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CMHC PULSE

Cardio Metabolic Health Congress – Official Blog

New Study Suggests Loneliness is Bad for the Heart

Social isolation can be a killer, and not merely in the figurative sense. Loneliness may actually cause premature death by damaging the heart, according to a new study. The research suggested that feeling loneliness may double a person’s risk of dying of cardiovascular disease.

“Loneliness is more common today than ever before, and more people live alone,” Anne Vinggaard Christensen, study author and a PhD student at The Heart Centre at the Copenhagen University Hospital in Denmark, said in a statement. “Previous research has shown that loneliness and social isolation are linked with coronary heart disease and stroke, but this has not been investigated in patients with different types of cardiovascular disease.”

Not surprisingly, the study also showed a correlation between loneliness and increased symptoms of anxiety and depression. The team of Danish researchers presented their results at the European Society of Cardiology’s annual nursing conference over the weekend.

The study was based on data collected from 13,463 patients who suffered from either ischaemic heart disease, an abnormal heart rhythm, heart failure or heart valve disease. The results were based on a survey in which patients answered questions about their physical and mental health. They were also asked to describe their levels of social support. Levels of loneliness were evaluated with questions such as, “Do you have someone to talk to when you need it?” and “Do you feel alone sometimes even though you want to be with someone?”

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Finding Common Ground for Glycated Haemoglobin Test Targets

In March of this year, the American College of Physicians (ACP) issued a guidance statement on HbA1c targets for adults with type 2 diabetes (T2D), which have been the subject of debates and discussions in the medical community. At the center of this debate is ACP’s recommendation for a target HbA1c goal between 7-8% to maintain optimal glucose control, which is higher than what’s recommended by the American Diabetes Association (ADA) or the American Association of Clinical Endocrinologists (AACE) and American College of Endocrinology (ACE).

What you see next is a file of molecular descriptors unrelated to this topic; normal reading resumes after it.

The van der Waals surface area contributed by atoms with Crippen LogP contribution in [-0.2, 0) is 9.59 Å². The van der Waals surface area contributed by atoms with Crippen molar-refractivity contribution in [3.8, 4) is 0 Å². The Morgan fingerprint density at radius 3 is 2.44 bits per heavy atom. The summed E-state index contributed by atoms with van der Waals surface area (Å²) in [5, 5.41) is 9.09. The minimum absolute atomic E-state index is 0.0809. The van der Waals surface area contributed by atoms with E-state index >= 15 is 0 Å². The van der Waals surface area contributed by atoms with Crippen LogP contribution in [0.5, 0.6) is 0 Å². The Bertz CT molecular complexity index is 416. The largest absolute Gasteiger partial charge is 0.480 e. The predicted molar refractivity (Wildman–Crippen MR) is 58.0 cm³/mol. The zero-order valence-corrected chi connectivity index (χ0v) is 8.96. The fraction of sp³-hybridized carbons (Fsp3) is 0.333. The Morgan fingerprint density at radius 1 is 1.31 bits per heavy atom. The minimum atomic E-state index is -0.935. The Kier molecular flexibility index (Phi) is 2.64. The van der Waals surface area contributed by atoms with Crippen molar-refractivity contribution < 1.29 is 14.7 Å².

ADA recommends a goal of <7% for HbA1c, even advocating more stringent goals (such as <6.5%) for certain patients with a low risk of hypoglycemia. The AACE/ACE guidelines recommend keeping glycated hemoglobin levels at ≤ 6.5% for most patients with low-risk of side effects.

The statement from ACP also recommends the individualization of T2D therapy, deintensification of therapy for patients that achieve HbA1c levels of less than 6.5%, and controlling symptoms rather than focusing on specific HbA1c goals in patients with a life expectancy of less than 10 years (such as patients aged 80 or older, that reside in a nursing home, or with chronic conditions – including dementia, cancer, end-stage kidney disease, severe COPD, or congestive heart failure). One of the main ideas behind this statement is to balance the benefits of lowering blood glucose with potential risks, such as important side effects (like hypoglycemia and weight gain), costs, and overall patient burden.

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